Smart Grid Battery: Lithium-ion Battery
So let’s see this Lithium-Ion Battery.
This Lithium-ion Battery technology is populair because of the:
- high energy density (high voltage combined with high specific capacity)
- high discharge rate
- high security and low cost
A lot of research has been done trying to improve the performance by new Li-ion anode-cathode combinations that are increasing 2.5 times the energy density (150 Wh / kg or 650 Wh / l) of non-lithium technologies.
Applications in cars are possible but require further improvements in terms of cost, safety and energy density.
A typical lithium-ion battery as the Panasonic NCR18650A in Tesla cars uses a LiNiCoAlO_2 cathode and graphite anode (Scheidegger, 2010).
Lithium batteries should regularly be recharged because high batteries lead to oxidation of the anode and low batteries leads to the disintegration of LiNiCoAlO_2. This makes lithium batteries very sensitive. Research has been showing that with two 50% depth of discharge (DOD) cycles, the battery lifetime is about four times longer than one 100% DOD cycle.
Lithium batteries with so-called pulse charging are able to keep their capacity better. (Popov et al.) (Gomadam, Weidner & White).
Prices of Lithium batteries are decline for years now. A 2009 study lithium price estimated in 2015 at $ 600 / kWh with upper $ 800 / kWh and lower $ 350 / kWh.
Nowadays, the estimated price is $ 500 / kWh. We may conclude that price developments will remain below the average estimate. By 2020 a price of $ 400 / kWh is expected (Anderson, 2009).
Lithium-ion polymer battery
A variant of the lithium-ion battery is the lithium-ion polymer battery. Instead of a lithium-salt electrolyte (such as LiPF6) used in an organic solver, the Lipo battery uses a solid polymer electrolyte.
With this polymer, the battery does have a flexible sheath. The weight of this battery is lower and the LiPo battery can be made with different shapes. LiPo batteries have a slightly higher energy density but are often 10-30% more expensive than their counterpart Li-ion batteries. (Battery University, 2015).
lithium-ion polymer battery is developed with a brand new cathode and anode structure, pioneered by the University of Illinois researchers.
In essence, a standard li-ion battery normally has a solid, two-dimensional anode made of graphite and a cathode made of a lithium salt.
The new Illinois battery has a porous, three-dimensional anode and cathode.
To create this new electrode structure, the researchers build up a structure of polystyrene (Styrofoam) on a glass substrate, electrodeposit nickel onto the polystyrene, and then electrodeposit nickel-tin onto the anode and manganese dioxide onto the cathode.
Lithium iron phosphate battery
The LiFePO4 cathode battery is also known as the lithium iron phosphate (or lithium ferrophosphate, LFP). This battery has been developed providing:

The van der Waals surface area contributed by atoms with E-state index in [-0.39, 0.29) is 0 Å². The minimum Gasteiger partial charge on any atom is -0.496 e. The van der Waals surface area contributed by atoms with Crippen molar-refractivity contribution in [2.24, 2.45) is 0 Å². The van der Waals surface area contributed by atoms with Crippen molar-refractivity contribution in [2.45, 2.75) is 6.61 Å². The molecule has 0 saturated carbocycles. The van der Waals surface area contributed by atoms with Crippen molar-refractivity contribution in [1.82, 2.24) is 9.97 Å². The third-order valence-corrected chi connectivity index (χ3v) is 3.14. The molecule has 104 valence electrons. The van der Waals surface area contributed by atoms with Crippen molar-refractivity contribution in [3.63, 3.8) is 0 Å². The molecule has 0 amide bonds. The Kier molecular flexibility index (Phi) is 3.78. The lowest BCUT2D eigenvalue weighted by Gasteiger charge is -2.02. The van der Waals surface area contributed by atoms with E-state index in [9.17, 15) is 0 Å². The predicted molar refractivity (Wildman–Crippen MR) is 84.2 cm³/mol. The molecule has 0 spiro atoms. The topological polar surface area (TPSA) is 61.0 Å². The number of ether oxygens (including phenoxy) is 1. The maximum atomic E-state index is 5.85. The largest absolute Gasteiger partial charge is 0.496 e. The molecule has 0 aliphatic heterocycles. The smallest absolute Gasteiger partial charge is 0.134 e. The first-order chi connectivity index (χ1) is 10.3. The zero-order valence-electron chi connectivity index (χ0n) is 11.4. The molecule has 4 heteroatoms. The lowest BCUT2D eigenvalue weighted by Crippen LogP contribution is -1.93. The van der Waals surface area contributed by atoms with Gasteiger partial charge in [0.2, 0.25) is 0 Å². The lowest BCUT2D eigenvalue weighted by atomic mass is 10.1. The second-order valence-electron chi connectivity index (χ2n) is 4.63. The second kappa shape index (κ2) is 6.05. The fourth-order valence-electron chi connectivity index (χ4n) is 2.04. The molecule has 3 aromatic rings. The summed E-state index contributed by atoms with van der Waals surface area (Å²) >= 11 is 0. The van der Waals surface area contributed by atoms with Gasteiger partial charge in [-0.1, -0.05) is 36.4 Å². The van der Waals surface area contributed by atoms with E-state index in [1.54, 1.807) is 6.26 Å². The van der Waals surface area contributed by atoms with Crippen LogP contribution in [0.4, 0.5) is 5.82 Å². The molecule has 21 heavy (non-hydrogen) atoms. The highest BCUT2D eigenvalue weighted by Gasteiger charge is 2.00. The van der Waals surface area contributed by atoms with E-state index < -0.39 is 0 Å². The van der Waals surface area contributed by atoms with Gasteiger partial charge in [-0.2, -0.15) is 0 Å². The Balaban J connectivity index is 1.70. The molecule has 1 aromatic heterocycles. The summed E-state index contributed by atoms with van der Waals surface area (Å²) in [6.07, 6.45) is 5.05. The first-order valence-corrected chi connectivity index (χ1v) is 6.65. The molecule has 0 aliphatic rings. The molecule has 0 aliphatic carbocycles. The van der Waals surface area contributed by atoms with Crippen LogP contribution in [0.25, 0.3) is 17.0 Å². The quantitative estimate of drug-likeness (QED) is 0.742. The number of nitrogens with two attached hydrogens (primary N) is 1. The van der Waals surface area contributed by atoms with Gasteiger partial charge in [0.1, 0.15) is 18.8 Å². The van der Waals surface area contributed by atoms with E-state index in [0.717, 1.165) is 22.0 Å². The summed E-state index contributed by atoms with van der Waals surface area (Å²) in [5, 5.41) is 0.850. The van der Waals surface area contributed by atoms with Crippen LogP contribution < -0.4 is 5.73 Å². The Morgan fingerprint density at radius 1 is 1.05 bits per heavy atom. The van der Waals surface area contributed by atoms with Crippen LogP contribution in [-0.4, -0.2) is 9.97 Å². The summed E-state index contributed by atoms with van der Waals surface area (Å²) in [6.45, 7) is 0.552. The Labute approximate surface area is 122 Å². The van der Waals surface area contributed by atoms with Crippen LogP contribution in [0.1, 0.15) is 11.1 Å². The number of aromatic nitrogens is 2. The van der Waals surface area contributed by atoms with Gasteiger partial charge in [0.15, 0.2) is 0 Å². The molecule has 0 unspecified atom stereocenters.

- a longer life
- higher power density
- higher security
- at a lower energy density
In addition, an LFP battery has a more flat voltage over the duration of a cycle. That’s why the voltage regulation can be strongly simplified.
The LFP chemistry readily accepts and releases lithium ions with little or no change in its structure. Hence, the cycle life a LFP battery is generally four to five times that of a traditional lithium cell, thanks to the inherent stability of the LFP cathode and lower charge voltage that slows degradation rate of the anode and electrolyte.
One of the most promising technologies is lithium-air that distinguishes itself from Li-ion because of its construction and chemical reaction.
In a lithium-air battery, the cathode is porous (often carbon) material.
With this porous material the battery can extract oxygen from the air.
This design achieves energy densities many times higher than existing technologies. That’s why the lithium-air battery is a very promising research direction.
Unfortunately, the current li-air research did not yet led to convincing results that would make Li-air usable. The road to adulthood is long and practical applications are not to be expected in the near future.
Electrodes are typically made of graphite, but alloys made of tin or silicon with lithium provide a higher energy density. A Li_4.4 Si electrode offers higher (theoretical) specific capacity but it is also an unstable by material stress caused by volume changes during charge cycles. Improvements are possible by using carbon composites but this research is still in progress.
1. Wemag, Germany
In Germany WEMAG AG, Samsung SDI and Younicos started in September 2014, a 5MW and 5MWh lithium ion storage center.
The center is the first commercial battery storage station and is used primarily for frequency regulation and also for black start capabilities and VAR support.
It is consisting 1600 lithium manganese oxide batteries with 16 cells per battery, coupled with the medium voltage network with five transformers. The project has received a € 1.3 million grant from the innovation of the German Ministry of Environment.
2. Leighton, UK
Younicos cooperates and S & C Electric and Samsung SDI want to create Europe’s largest lithium energy storage test center.
The trial will last for 2 years.
The 6MW / 10MWh storage project is placed at the Leighton Buzzard (United Kingdom) substation and is used for: